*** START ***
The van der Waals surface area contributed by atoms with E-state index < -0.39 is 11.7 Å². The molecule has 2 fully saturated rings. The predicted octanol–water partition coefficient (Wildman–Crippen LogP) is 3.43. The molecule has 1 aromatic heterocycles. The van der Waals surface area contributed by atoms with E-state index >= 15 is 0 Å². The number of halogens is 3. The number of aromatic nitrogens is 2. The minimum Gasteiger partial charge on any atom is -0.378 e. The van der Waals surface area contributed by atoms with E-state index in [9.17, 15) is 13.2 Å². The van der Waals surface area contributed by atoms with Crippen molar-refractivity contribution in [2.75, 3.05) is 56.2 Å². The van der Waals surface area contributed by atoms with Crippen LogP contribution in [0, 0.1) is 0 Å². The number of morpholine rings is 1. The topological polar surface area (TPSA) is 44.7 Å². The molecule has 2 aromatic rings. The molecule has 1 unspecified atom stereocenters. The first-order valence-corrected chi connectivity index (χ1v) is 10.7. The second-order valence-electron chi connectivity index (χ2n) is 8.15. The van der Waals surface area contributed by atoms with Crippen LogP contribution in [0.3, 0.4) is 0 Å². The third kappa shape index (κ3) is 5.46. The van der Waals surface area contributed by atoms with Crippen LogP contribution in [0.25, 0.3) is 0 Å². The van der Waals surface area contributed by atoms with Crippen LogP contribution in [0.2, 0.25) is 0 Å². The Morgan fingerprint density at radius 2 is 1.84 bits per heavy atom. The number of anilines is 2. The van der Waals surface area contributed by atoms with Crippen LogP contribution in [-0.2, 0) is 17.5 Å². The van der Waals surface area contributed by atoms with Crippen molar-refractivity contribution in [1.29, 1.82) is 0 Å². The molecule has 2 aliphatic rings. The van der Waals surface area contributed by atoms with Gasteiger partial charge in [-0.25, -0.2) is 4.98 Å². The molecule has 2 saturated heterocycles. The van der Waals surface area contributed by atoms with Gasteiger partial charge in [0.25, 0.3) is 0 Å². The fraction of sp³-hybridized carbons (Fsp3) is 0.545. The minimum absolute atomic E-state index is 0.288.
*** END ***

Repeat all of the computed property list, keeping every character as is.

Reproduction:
The van der Waals surface area contributed by atoms with E-state index < -0.39 is 11.7 Å². The molecule has 2 fully saturated rings. The predicted octanol–water partition coefficient (Wildman–Crippen LogP) is 3.43. The molecule has 1 aromatic heterocycles. The van der Waals surface area contributed by atoms with E-state index >= 15 is 0 Å². The number of halogens is 3. The number of aromatic nitrogens is 2. The minimum Gasteiger partial charge on any atom is -0.378 e. The van der Waals surface area contributed by atoms with E-state index in [9.17, 15) is 13.2 Å². The van der Waals surface area contributed by atoms with Crippen molar-refractivity contribution in [2.75, 3.05) is 56.2 Å². The van der Waals surface area contributed by atoms with Crippen LogP contribution in [0, 0.1) is 0 Å². The number of morpholine rings is 1. The topological polar surface area (TPSA) is 44.7 Å². The molecule has 2 aromatic rings. The molecule has 1 unspecified atom stereocenters. The first-order valence-corrected chi connectivity index (χ1v) is 10.7. The second-order valence-electron chi connectivity index (χ2n) is 8.15. The van der Waals surface area contributed by atoms with Crippen LogP contribution in [0.3, 0.4) is 0 Å². The third kappa shape index (κ3) is 5.46. The van der Waals surface area contributed by atoms with Crippen LogP contribution in [0.25, 0.3) is 0 Å². The van der Waals surface area contributed by atoms with Crippen LogP contribution in [0.2, 0.25) is 0 Å². The Morgan fingerprint density at radius 2 is 1.84 bits per heavy atom. The number of anilines is 2. The van der Waals surface area contributed by atoms with Crippen LogP contribution in [-0.2, 0) is 17.5 Å². The van der Waals surface area contributed by atoms with Crippen molar-refractivity contribution in [1.29, 1.82) is 0 Å². The molecule has 2 aliphatic rings. The van der Waals surface area contributed by atoms with Gasteiger partial charge in [-0.25, -0.2) is 4.98 Å². The molecule has 2 saturated heterocycles. The van der Waals surface area contributed by atoms with Gasteiger partial charge in [0.25, 0.3) is 0 Å². The fraction of sp³-hybridized carbons (Fsp3) is 0.545. The minimum absolute atomic E-state index is 0.288.